Stamped retaining rings have a tapered radial width that decreases symmetrically from the center section to the free ends. Tapered construction permits the rings to remain circular when they are expanded for assembly over a shaft or contracted for insertion into a bore or housing. This constant circularity assures maximum contact surface with the bottom of the groove.
Stamped retaining rings are classified into three groups: axially assembled, radially assembled, and self-locking rings. Axially assembled rings slip over the ends of shafts or down into bores, while radially assembled rings have side openings and are snapped directly into grooves on a shaft.
Most axially assembled rings have holes in the lugs at the free ends for special pliers that expand or contract the rings for installation or removal. Radially assembled rings are installed with an applicator and removed with a screwdriver or other hand tool. Self-locking rings do not require grooves. They are available for assemblies in which the fastener need not absorb any sizable thrust, but instead serves mainly as a positioning or locking device.
Most stamped retaining rings are made of high-carbon spring steel with corrosion-inhibiting finishes such as phosphate coating, cadmium or zinc plating, and chemical-conversion coatings for special applications. Rings made of aluminum or beryllium copper are available for special assembly requirements, usually without any protective finish. Corrosion-resistant stainless-steel rings are also available.
Standard ring sizes range from 0.040 to 10 in. in diameter, although rings as large as 40 in. in diameter have been made. Rings are also manufactured for metric shaft and bore diameters. Both ring and groove load capacities should be considered when selecting specific ring types; the lower of the two will be the limiting factor in the assembly. The ultimate thrust load to which a ring may be subjected depends upon the ring's shear resistance; ultimate groove thrust-load capacity depends on a factor of compressive resistance.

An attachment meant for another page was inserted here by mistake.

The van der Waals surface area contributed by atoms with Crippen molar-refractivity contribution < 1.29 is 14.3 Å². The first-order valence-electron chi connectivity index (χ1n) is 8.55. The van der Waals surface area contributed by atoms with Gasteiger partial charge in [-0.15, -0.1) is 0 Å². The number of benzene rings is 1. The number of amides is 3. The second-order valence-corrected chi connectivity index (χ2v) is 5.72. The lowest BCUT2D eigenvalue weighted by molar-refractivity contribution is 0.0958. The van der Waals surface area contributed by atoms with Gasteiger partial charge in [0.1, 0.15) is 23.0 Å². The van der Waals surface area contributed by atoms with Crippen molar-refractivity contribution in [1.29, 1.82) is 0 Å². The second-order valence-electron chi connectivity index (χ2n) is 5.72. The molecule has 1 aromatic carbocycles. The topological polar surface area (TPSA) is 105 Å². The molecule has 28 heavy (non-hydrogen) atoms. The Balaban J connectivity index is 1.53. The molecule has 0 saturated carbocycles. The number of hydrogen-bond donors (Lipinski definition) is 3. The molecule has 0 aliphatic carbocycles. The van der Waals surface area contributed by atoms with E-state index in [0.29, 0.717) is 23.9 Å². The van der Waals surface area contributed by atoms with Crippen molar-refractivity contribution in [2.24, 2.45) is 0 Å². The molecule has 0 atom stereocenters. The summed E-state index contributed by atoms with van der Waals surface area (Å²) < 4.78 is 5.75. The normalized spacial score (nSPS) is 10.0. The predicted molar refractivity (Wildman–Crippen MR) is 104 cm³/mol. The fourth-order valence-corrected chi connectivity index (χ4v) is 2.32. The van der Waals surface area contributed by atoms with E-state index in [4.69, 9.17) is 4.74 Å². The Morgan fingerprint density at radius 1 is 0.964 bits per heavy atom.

For optimum ring performance, the retained parts should have an abutting face that is straight with sharp corners. This enables loads to be transmitted as closely as possible to the groove wall. The thickness of the ring resists shearing and provides maximum uniform compression loading for the groove wall. If the abutting face is curved, and the resultant of the forces is transmitted to the ring at a distance from the shaft or bore circumference, a bending moment is created that will cause the ring to dish. The groove wall will not be loaded uniformly, reducing the ultimate thrust capacity.
Retaining-ring manufacturers specify maximum allowable corner radii and chamfers for each ring size, with corresponding static thrust capacities. If thrust capacities are insufficient for the assembly, a rigid, square-cornered, flat washer should be inserted between the ring and the retained part. The washer is mandatory if the assembly is subject to dynamic loading and the retained part has a corner radius or chamfer.
Clearance depends on the type of ring used. A crescent ring, for example, has a substantially lower shoulder than an E-ring, and for many assemblies supplies a sufficiently large bearing surface. Rings with inverted lugs form a uniformly circular protruding shoulder and provide more clearance than basic internal and external types.
Edge margin is the shoulder between the outer groove wall and the end of the shaft or housing. Minimum is generally considered to be three times the ring's nominal groove depth.
Axial-type rings have generally higher rotational speed limits and present a neater appearance. Radial rings are usually easier to install and remove.
Axial play in the assembly can be compensated for by bowed rings where resilient end-play take-up is permissible. Beveled rings can be used for rigid take-up. Self-locking rings, which can be positioned at any point on a shaft or in a housing, can also compensate for accumulated tolerances.